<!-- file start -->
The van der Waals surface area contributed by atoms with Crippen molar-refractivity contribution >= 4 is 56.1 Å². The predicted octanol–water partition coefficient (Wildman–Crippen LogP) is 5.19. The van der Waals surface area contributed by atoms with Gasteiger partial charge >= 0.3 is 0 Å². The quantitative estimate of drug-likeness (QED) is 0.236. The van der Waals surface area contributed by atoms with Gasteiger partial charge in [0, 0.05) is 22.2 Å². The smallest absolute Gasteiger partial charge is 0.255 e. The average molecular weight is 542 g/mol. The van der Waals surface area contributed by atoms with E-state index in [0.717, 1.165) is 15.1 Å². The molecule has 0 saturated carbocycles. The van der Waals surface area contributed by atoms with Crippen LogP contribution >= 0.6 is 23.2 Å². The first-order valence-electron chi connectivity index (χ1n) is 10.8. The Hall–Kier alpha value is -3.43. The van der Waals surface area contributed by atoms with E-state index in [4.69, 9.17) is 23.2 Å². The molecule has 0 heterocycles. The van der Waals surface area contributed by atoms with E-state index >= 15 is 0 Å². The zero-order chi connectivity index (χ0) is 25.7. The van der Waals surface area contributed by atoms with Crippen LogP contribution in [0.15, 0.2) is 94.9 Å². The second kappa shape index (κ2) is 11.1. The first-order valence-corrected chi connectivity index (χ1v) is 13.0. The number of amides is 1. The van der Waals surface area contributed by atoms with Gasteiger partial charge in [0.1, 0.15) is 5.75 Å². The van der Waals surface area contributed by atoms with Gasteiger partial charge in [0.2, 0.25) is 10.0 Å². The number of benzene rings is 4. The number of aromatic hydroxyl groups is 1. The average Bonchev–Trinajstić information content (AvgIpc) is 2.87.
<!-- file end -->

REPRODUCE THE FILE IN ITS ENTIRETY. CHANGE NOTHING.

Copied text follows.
The van der Waals surface area contributed by atoms with Crippen molar-refractivity contribution >= 4 is 56.1 Å². The predicted octanol–water partition coefficient (Wildman–Crippen LogP) is 5.19. The van der Waals surface area contributed by atoms with Gasteiger partial charge >= 0.3 is 0 Å². The quantitative estimate of drug-likeness (QED) is 0.236. The van der Waals surface area contributed by atoms with Gasteiger partial charge in [0, 0.05) is 22.2 Å². The smallest absolute Gasteiger partial charge is 0.255 e. The average molecular weight is 542 g/mol. The van der Waals surface area contributed by atoms with E-state index in [0.717, 1.165) is 15.1 Å². The molecule has 0 saturated carbocycles. The van der Waals surface area contributed by atoms with Crippen LogP contribution >= 0.6 is 23.2 Å². The first-order valence-electron chi connectivity index (χ1n) is 10.8. The Hall–Kier alpha value is -3.43. The van der Waals surface area contributed by atoms with E-state index in [4.69, 9.17) is 23.2 Å². The molecule has 0 heterocycles. The van der Waals surface area contributed by atoms with E-state index >= 15 is 0 Å². The zero-order chi connectivity index (χ0) is 25.7. The van der Waals surface area contributed by atoms with Crippen LogP contribution in [0.15, 0.2) is 94.9 Å². The second kappa shape index (κ2) is 11.1. The first-order valence-corrected chi connectivity index (χ1v) is 13.0. The number of amides is 1. The van der Waals surface area contributed by atoms with Gasteiger partial charge in [0.1, 0.15) is 5.75 Å². The van der Waals surface area contributed by atoms with Gasteiger partial charge in [0.2, 0.25) is 10.0 Å². The number of benzene rings is 4. The number of aromatic hydroxyl groups is 1. The average Bonchev–Trinajstić information content (AvgIpc) is 2.87.